Students defend adjunct art professor

Professor Rachel Pollack is a self-proclaimed introvert – quiet, shy and not one to makes waves. But, fortunately for Pollack, the same cannot be said of her students.

When students discovered that Pollack, an adjunct professor in the art history department, had not been contracted to teach any classes for the upcoming semester, they created a Facebook group to protest the effective dismissal.

Naomi Hochberg, the creator of the group, did not stop there. She called University President Steven Knapp, Columbian College of Arts and Sciences Dean Peg Barratt and Art History Chair Thomas Brown to save Pollack, her favorite professor at GW.

“Pollack is something special,” said Hochberg, a junior. “Her’s is the first art history class I took and I just knew from that day, that [art history] was what I wanted to do.”

Pollack was told Tuesday afternoon that she would be contracted to teach in both the fall and spring semester of the 2009-2010 academic year. Although the overwhelming student input was not cited as the reason, Pollack said she thinks the student input was helpful.

Brown declined to comment on Pollack’s employment, citing confidentiality issues.

Pollack, a current University of Maryland Ph.D. candidate, said that the students have made a tremendous impact on the department. She added that it was overwhelming to see the number of students involved.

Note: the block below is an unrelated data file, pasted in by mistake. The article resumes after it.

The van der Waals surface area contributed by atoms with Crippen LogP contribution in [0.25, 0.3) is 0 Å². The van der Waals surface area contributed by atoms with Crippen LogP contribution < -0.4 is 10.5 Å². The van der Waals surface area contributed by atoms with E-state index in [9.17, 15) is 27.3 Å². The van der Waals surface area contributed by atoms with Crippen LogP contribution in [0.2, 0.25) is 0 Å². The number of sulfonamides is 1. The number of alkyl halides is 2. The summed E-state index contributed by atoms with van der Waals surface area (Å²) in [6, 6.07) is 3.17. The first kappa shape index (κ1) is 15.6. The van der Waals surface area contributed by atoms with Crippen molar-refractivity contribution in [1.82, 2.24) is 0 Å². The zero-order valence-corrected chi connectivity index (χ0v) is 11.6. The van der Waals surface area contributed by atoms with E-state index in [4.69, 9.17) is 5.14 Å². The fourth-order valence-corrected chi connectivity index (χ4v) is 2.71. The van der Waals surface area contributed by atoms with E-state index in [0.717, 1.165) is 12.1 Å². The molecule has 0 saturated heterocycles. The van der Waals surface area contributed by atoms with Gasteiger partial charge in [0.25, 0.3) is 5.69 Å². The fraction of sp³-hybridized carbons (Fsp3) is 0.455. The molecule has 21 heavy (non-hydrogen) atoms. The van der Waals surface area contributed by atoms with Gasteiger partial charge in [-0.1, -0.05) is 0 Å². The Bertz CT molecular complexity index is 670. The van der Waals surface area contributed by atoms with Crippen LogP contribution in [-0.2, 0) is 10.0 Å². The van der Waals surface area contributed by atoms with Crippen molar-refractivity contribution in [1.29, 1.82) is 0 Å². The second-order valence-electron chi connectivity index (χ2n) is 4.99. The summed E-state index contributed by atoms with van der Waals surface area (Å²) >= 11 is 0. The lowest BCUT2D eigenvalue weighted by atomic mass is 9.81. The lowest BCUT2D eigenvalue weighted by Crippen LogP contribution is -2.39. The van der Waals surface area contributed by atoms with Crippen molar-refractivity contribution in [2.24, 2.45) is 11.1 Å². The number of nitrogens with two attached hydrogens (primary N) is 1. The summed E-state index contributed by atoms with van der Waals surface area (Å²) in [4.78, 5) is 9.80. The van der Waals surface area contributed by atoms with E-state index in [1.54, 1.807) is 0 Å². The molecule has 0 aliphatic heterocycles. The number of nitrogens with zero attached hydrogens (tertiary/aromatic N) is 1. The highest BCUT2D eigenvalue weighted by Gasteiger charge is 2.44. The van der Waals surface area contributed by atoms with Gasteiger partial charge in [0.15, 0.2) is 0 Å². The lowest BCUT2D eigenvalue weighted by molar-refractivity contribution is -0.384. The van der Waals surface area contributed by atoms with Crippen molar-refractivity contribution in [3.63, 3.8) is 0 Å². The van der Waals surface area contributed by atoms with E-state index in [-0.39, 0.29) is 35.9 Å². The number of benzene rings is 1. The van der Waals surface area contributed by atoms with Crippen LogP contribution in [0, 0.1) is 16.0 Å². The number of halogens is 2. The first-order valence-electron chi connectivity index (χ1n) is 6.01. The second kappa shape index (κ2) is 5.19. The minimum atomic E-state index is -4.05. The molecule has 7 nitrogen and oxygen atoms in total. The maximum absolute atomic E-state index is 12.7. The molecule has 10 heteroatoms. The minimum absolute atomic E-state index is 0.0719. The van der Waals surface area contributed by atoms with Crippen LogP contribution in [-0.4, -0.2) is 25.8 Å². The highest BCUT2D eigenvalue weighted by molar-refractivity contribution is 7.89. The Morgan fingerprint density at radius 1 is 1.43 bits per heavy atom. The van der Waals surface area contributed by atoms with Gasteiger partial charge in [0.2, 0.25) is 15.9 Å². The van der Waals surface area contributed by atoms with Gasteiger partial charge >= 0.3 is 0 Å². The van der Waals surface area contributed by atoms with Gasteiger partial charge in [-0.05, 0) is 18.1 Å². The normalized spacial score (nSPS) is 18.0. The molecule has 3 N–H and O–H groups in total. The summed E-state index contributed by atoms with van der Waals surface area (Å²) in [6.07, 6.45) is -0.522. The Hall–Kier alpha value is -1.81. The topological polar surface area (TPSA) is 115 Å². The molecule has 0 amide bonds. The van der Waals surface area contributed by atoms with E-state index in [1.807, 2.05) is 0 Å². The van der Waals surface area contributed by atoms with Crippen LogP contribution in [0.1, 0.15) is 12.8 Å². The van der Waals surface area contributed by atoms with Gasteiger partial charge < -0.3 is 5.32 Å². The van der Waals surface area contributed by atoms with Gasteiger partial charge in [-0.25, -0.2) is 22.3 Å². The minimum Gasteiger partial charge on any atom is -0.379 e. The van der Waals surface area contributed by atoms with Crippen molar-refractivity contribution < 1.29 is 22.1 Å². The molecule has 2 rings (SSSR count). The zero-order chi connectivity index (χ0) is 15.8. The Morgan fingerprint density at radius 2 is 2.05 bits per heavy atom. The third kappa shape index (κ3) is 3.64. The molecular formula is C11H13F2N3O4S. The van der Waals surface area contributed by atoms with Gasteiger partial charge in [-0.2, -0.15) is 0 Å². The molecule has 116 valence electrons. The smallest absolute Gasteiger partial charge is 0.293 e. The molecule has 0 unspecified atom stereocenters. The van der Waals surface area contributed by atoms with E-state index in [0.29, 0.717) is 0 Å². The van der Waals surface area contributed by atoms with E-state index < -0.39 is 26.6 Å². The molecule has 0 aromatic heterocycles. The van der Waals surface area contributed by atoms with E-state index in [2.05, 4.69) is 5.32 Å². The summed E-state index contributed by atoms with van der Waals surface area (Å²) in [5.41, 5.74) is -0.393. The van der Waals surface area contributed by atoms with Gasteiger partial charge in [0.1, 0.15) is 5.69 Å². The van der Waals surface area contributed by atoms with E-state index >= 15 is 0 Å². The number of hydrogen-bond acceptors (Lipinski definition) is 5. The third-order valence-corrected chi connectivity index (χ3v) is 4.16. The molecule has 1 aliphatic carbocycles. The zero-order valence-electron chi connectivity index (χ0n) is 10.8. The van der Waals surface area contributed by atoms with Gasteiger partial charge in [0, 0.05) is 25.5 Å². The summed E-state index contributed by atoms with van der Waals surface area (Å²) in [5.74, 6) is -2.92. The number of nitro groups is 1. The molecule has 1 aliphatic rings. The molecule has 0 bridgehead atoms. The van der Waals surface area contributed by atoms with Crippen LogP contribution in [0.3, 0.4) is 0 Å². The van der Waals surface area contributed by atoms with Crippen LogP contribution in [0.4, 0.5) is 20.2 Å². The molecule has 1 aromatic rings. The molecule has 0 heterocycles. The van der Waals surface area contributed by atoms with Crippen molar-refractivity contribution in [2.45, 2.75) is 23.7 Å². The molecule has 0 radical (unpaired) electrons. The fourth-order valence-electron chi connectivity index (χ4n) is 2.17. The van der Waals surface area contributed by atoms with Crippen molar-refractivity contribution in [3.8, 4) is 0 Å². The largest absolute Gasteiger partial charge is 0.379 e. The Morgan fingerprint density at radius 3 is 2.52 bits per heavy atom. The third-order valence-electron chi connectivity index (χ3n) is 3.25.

“I love teaching, but I never knew the students loved me teaching them,” she said. “I’m so glad I reached them.”

The Facebook group has grown to more than 120 members and Hochberg said that many of the members called and sent letters to the department asking them to keep Pollack.

“I’ve asked all the students to send, in bulk, sentences, e-mails, messages, anything, to show how important she is to the members,” Hochberg said.

Serving as a faculty residential adviser, Pollack lives in JBKO residence hall and prides herself on having an “open door policy” for any student.

“Students will come in to talk, they bring me tea, and sometimes we study in here or watch TV,” Pollack said. “I love being here for students.”

Her contract to serve as a faculty residential advisor was renewed for the upcoming year before news that she might not be teaching was revealed.

Many of the students in the Facebook group remembered field trips with Pollack, midnight study sessions or having her wave to them in Starbucks semesters later. Many said she seems to remember every student in all of her classes.

“She was my survey of western art teacher and she was honestly one of the best, most caring teachers I’ve had since,” junior Barbie Grant said. “I not only found her class very interesting, but loved how she made herself constantly available to her students.”

Pollack received her master’s degree from GW, specializing in Roman and Grecian art history, and is working towards her doctorate in 17th century Dutch and Finnish art history.

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